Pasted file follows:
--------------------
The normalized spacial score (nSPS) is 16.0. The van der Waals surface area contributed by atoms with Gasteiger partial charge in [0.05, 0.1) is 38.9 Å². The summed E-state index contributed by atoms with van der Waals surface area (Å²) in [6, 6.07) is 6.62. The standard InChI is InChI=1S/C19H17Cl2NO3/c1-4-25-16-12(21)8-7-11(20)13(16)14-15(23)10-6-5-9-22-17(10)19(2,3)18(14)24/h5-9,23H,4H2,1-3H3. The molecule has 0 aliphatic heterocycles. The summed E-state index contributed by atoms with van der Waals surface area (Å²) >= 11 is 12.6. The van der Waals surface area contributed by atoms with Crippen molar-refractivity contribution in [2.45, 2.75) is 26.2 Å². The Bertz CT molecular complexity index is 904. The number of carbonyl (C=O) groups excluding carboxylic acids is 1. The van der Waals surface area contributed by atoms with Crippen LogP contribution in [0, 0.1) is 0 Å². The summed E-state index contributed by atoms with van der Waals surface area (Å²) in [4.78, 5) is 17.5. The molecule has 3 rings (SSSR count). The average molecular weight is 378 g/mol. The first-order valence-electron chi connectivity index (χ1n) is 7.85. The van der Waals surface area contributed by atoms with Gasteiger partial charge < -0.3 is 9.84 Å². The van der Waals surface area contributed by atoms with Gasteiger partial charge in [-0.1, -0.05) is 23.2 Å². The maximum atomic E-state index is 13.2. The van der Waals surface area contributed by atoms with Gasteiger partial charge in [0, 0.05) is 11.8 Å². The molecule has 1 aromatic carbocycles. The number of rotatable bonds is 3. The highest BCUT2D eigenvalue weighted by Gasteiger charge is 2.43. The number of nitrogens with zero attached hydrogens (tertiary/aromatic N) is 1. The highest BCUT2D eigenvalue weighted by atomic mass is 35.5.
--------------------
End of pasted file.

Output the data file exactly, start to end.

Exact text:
The normalized spacial score (nSPS) is 16.0. The van der Waals surface area contributed by atoms with Gasteiger partial charge in [0.05, 0.1) is 38.9 Å². The summed E-state index contributed by atoms with van der Waals surface area (Å²) in [6, 6.07) is 6.62. The standard InChI is InChI=1S/C19H17Cl2NO3/c1-4-25-16-12(21)8-7-11(20)13(16)14-15(23)10-6-5-9-22-17(10)19(2,3)18(14)24/h5-9,23H,4H2,1-3H3. The molecule has 0 aliphatic heterocycles. The summed E-state index contributed by atoms with van der Waals surface area (Å²) >= 11 is 12.6. The van der Waals surface area contributed by atoms with Crippen molar-refractivity contribution in [2.45, 2.75) is 26.2 Å². The Bertz CT molecular complexity index is 904. The number of carbonyl (C=O) groups excluding carboxylic acids is 1. The van der Waals surface area contributed by atoms with Crippen LogP contribution in [0, 0.1) is 0 Å². The summed E-state index contributed by atoms with van der Waals surface area (Å²) in [4.78, 5) is 17.5. The molecule has 3 rings (SSSR count). The average molecular weight is 378 g/mol. The first-order valence-electron chi connectivity index (χ1n) is 7.85. The van der Waals surface area contributed by atoms with Gasteiger partial charge < -0.3 is 9.84 Å². The van der Waals surface area contributed by atoms with Gasteiger partial charge in [-0.1, -0.05) is 23.2 Å². The maximum atomic E-state index is 13.2. The van der Waals surface area contributed by atoms with Gasteiger partial charge in [0, 0.05) is 11.8 Å². The molecule has 1 aromatic carbocycles. The number of rotatable bonds is 3. The highest BCUT2D eigenvalue weighted by Gasteiger charge is 2.43. The number of nitrogens with zero attached hydrogens (tertiary/aromatic N) is 1. The highest BCUT2D eigenvalue weighted by atomic mass is 35.5.